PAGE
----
Voices for Inclusion

Background of the project

People can face exclusion on multiple levels, based on their gender, age, ethnicity, disability, class, orientation etc. However, some people face discrimination for different reasons simultaneously. For example, girls living with disabilities face triple exclusion (age, gender and impairment). Effective advocacy strategies, to address such complex forms of social exclusion, are rooted in an understanding what drives exclusion. For advocacy strategies, to be more inclusive, an intersectional approach provides insight in how to respond to the specific needs of a diversity of identities. It gives the opportunity to design comprehensive advocacy framework that can accommodate to a wide range of diverse identities.

Moreover, an intersectional approach also points towards the importance of cross-issue alliance building. Where multiple identities are associated with interrelated forms of discrimination, it makes sense for advocates to join forces and strengthen their case.

The Liliane Foundation and the Dutch Coalition of Disability and Development aim to bring together marginalised groups from Africa and Asia through peer-to-peer exchanges to look at advocacy from an intersectional perspective. Therefore, they organise the ‘Voices for Inclusion’ project that is funded by Voice.

 

Setup of the project

The ‘Voices for Inclusion’ project focuses on learning between different types of marginalized groups in 5 countries (Sierra Leone, Rwanda, Nigeria, Indonesia and Philippines) and to discover if collaboration between these groups can lead towards more effective influencing of policy and practices. The learning questions for the project are:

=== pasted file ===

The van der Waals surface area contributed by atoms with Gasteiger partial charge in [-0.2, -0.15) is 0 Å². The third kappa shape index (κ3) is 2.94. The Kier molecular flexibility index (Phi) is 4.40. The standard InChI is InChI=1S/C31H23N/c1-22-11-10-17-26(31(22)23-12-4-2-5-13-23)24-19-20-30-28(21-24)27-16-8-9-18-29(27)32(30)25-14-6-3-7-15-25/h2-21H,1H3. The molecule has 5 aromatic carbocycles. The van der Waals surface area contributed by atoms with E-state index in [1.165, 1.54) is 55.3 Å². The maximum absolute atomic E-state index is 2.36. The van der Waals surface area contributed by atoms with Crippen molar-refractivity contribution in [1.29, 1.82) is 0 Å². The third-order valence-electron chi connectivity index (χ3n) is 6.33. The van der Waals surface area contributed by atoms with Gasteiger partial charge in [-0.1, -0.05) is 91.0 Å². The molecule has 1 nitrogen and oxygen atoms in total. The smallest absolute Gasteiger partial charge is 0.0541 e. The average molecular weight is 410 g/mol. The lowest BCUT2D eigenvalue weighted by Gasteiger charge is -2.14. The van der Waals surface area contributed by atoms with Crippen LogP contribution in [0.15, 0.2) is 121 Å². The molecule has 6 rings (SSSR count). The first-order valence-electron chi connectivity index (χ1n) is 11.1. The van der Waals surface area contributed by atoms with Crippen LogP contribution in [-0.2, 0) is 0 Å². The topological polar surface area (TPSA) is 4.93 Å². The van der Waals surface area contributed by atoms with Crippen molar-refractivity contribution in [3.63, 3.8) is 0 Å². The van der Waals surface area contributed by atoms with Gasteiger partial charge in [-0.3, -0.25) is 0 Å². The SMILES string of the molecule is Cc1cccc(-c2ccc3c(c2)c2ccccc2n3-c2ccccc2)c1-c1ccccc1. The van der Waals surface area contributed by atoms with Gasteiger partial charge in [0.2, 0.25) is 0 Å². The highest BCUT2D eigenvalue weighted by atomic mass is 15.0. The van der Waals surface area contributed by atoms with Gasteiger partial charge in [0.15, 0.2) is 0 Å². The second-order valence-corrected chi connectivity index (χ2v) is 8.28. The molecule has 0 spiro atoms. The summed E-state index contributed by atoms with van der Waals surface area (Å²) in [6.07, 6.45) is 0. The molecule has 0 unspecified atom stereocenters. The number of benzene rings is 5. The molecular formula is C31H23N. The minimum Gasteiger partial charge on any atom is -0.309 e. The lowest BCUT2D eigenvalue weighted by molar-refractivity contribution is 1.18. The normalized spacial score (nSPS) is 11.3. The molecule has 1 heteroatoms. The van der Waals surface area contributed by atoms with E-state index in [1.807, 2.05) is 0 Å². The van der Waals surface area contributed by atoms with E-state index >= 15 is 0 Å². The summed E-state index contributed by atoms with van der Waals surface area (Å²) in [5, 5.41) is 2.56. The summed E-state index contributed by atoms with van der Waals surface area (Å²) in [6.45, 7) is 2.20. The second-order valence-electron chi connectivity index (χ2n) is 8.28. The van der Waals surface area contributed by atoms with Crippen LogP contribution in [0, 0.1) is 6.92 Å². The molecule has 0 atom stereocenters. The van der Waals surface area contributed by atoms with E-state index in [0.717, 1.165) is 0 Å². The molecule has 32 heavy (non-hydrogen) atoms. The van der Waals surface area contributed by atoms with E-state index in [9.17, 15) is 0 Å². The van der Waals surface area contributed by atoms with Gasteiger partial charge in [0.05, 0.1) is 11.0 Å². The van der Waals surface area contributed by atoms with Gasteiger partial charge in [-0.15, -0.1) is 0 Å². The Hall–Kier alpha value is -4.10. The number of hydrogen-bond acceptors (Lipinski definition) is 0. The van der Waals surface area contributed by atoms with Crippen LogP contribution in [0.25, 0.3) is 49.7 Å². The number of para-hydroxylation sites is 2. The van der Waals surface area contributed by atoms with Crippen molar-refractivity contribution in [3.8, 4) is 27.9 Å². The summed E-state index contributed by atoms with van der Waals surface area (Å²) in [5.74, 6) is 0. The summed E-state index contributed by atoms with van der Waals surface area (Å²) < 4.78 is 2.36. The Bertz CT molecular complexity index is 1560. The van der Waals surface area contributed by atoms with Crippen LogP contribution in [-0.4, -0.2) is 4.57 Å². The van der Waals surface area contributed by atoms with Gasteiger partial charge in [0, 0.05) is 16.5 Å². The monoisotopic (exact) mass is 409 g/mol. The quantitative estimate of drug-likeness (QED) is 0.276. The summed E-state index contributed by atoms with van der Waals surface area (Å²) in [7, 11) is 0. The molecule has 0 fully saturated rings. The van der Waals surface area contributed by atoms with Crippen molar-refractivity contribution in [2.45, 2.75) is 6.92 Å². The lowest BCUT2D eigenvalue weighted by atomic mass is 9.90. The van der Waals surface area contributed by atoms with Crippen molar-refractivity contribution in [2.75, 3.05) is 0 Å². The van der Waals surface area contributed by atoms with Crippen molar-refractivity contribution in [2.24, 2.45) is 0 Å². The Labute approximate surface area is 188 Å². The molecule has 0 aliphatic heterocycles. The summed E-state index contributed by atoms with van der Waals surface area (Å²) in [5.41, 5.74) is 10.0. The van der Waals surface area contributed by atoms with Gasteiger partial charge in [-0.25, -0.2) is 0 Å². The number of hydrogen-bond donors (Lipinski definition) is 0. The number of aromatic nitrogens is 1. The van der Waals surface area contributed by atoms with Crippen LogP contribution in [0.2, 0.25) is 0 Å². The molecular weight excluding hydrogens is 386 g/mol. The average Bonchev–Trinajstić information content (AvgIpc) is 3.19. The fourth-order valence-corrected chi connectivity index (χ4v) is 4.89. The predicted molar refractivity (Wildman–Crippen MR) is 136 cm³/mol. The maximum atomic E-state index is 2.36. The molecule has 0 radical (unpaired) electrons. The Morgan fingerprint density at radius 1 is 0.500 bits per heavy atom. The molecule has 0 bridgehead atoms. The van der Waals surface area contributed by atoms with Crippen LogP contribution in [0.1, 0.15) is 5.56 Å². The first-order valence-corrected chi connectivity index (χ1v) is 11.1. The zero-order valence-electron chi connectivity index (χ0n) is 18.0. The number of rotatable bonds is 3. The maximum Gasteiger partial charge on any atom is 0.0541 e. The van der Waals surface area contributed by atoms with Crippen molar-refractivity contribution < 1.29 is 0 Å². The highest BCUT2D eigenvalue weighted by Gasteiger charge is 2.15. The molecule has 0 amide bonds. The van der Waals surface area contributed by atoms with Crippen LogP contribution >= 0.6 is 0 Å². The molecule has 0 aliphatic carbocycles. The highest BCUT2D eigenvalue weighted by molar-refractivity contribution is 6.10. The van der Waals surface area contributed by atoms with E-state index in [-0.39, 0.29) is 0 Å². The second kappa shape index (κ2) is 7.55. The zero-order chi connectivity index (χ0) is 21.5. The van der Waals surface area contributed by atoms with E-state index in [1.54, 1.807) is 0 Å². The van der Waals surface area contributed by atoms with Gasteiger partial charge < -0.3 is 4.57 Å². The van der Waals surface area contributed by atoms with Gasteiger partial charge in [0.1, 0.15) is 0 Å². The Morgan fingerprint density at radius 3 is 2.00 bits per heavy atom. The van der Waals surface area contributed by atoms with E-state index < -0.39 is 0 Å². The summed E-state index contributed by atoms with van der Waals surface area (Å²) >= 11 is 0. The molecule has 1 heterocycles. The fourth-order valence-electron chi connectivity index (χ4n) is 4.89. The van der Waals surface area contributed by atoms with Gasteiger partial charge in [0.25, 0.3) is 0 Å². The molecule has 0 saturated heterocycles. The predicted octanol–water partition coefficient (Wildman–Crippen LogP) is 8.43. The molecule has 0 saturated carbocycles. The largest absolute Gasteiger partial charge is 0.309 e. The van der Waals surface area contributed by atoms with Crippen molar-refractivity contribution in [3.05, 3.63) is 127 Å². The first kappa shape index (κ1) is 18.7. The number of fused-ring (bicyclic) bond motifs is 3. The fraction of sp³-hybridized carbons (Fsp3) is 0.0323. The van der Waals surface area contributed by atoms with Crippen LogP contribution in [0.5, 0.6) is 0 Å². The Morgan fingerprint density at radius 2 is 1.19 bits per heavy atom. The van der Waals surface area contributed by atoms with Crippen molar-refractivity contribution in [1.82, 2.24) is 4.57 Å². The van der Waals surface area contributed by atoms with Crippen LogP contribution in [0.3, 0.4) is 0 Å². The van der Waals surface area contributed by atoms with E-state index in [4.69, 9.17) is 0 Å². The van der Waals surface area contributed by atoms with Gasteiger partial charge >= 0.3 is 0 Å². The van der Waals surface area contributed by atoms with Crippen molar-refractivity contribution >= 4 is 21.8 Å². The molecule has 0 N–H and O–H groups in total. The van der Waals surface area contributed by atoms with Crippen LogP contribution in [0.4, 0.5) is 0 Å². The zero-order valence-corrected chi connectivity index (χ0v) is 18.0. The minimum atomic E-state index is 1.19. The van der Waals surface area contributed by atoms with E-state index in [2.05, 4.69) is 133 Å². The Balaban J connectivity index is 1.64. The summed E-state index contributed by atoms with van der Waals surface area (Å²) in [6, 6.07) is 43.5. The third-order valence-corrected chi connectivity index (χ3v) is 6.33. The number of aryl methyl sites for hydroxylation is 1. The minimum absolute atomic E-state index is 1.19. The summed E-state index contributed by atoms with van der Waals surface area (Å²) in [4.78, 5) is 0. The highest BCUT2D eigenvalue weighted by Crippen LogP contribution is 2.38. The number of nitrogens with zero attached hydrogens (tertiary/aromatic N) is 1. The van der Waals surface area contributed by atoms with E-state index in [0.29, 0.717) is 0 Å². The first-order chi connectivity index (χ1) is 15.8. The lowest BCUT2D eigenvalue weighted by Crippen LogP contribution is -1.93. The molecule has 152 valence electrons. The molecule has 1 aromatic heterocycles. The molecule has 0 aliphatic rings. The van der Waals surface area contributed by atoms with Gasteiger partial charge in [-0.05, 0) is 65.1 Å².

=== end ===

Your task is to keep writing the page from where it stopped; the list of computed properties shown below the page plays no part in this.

1. What lessons can (organisations in) different marginalised people’s movements learn from each other in terms of lobby & advocacy strategies, mobilising support, overcoming internal differences and promoting inclusion within their movement?
2. What are, with regards to lobby & advocacy, best practices (with the potential to be more widely used) and innovative practices (original and promising approaches) in different marginalised people’s movements?
3. How can advocacy strategies best take into account the diverse identities and experiences of different ‘categories’ of marginalised people?
4. What are the opportunities and constraints for marginalised people’s organisations for new and innovative alliances with groups of other ‘categories’?

To be able to answer these questions, the project consists of 2 phases:

Phase 1: Site visits & learning event at country level

In June and July 2019, 3 selected organisations in each country will visit one another to understand each other’s approach on influencing policy and practices, based on a sound practice. These peer-learning visits will be guided by a national consultant. The insights from these visits will be collected and further discussed during a learning event in a central place in the country. Consequently, all insights will be captured in one learning report per country.

Phase 2: International learning event

In October or November 2019, the representatives of the 15 participating organisations are gathering for a 3-day international learning event in The Netherlands. During the first 2 days, participants will share their sound practices on advocacy and learn about the importance of intersectionality for effective advocacy. The third day will be the participation to a public event.

 

Awards

During the international learning event, several awards will be handed out. There is an award of €5000,- per country for the most exemplary influencing practice, which has already been, or is currently being, implemented. It’s up to the winning organisation to use the price for further advocacy.

Additionally, there is one larger price to win: The Voices for Inclusion Award, for an innovative project. This is a grant of €25.000 for a project proposal focused on advocacy with an intersectional approach. This project should be a result from the learning during the Voices for Inclusion project, and be submitted by a coalition of organisations, before the start of the international event.

The jury which will select the winners will be composed of role models for inclusion, with diverse representation of all target groups.